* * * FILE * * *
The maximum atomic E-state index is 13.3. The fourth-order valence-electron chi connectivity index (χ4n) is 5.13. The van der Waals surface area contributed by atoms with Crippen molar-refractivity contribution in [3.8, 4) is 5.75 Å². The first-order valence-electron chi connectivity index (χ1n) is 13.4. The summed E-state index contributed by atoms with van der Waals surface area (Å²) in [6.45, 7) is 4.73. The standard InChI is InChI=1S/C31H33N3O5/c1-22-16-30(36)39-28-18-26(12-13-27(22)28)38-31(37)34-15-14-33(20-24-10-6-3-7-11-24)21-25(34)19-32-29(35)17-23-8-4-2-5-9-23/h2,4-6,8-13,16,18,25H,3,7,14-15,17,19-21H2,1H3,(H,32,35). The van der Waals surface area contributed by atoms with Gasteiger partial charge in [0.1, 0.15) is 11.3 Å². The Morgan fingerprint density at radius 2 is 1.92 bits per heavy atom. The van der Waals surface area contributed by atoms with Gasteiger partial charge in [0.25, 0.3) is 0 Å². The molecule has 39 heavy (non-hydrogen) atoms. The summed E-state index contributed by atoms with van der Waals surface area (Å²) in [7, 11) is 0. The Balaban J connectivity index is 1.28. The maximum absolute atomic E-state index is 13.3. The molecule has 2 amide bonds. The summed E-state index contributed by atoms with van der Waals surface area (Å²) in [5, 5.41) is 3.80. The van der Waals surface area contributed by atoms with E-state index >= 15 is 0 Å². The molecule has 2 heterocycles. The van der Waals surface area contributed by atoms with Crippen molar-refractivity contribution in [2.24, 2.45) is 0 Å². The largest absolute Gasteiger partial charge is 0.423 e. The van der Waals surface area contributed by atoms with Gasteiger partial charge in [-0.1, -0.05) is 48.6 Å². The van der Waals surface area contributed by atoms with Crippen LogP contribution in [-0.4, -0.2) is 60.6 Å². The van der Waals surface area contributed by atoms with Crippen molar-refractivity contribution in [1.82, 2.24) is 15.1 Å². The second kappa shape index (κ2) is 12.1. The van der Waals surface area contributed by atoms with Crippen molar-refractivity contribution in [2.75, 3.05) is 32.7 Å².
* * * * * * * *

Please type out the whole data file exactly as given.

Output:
The maximum atomic E-state index is 13.3. The fourth-order valence-electron chi connectivity index (χ4n) is 5.13. The van der Waals surface area contributed by atoms with Crippen molar-refractivity contribution in [3.8, 4) is 5.75 Å². The first-order valence-electron chi connectivity index (χ1n) is 13.4. The summed E-state index contributed by atoms with van der Waals surface area (Å²) in [6.45, 7) is 4.73. The standard InChI is InChI=1S/C31H33N3O5/c1-22-16-30(36)39-28-18-26(12-13-27(22)28)38-31(37)34-15-14-33(20-24-10-6-3-7-11-24)21-25(34)19-32-29(35)17-23-8-4-2-5-9-23/h2,4-6,8-13,16,18,25H,3,7,14-15,17,19-21H2,1H3,(H,32,35). The van der Waals surface area contributed by atoms with Gasteiger partial charge in [0.1, 0.15) is 11.3 Å². The Morgan fingerprint density at radius 2 is 1.92 bits per heavy atom. The van der Waals surface area contributed by atoms with Gasteiger partial charge in [0.25, 0.3) is 0 Å². The molecule has 39 heavy (non-hydrogen) atoms. The summed E-state index contributed by atoms with van der Waals surface area (Å²) in [7, 11) is 0. The Balaban J connectivity index is 1.28. The maximum absolute atomic E-state index is 13.3. The molecule has 2 amide bonds. The summed E-state index contributed by atoms with van der Waals surface area (Å²) in [5, 5.41) is 3.80. The van der Waals surface area contributed by atoms with E-state index >= 15 is 0 Å². The molecule has 2 heterocycles. The van der Waals surface area contributed by atoms with Crippen molar-refractivity contribution in [2.24, 2.45) is 0 Å². The largest absolute Gasteiger partial charge is 0.423 e. The van der Waals surface area contributed by atoms with Gasteiger partial charge in [-0.1, -0.05) is 48.6 Å². The van der Waals surface area contributed by atoms with Crippen LogP contribution in [-0.4, -0.2) is 60.6 Å². The van der Waals surface area contributed by atoms with Crippen molar-refractivity contribution in [1.82, 2.24) is 15.1 Å². The second kappa shape index (κ2) is 12.1. The van der Waals surface area contributed by atoms with Crippen molar-refractivity contribution in [2.75, 3.05) is 32.7 Å².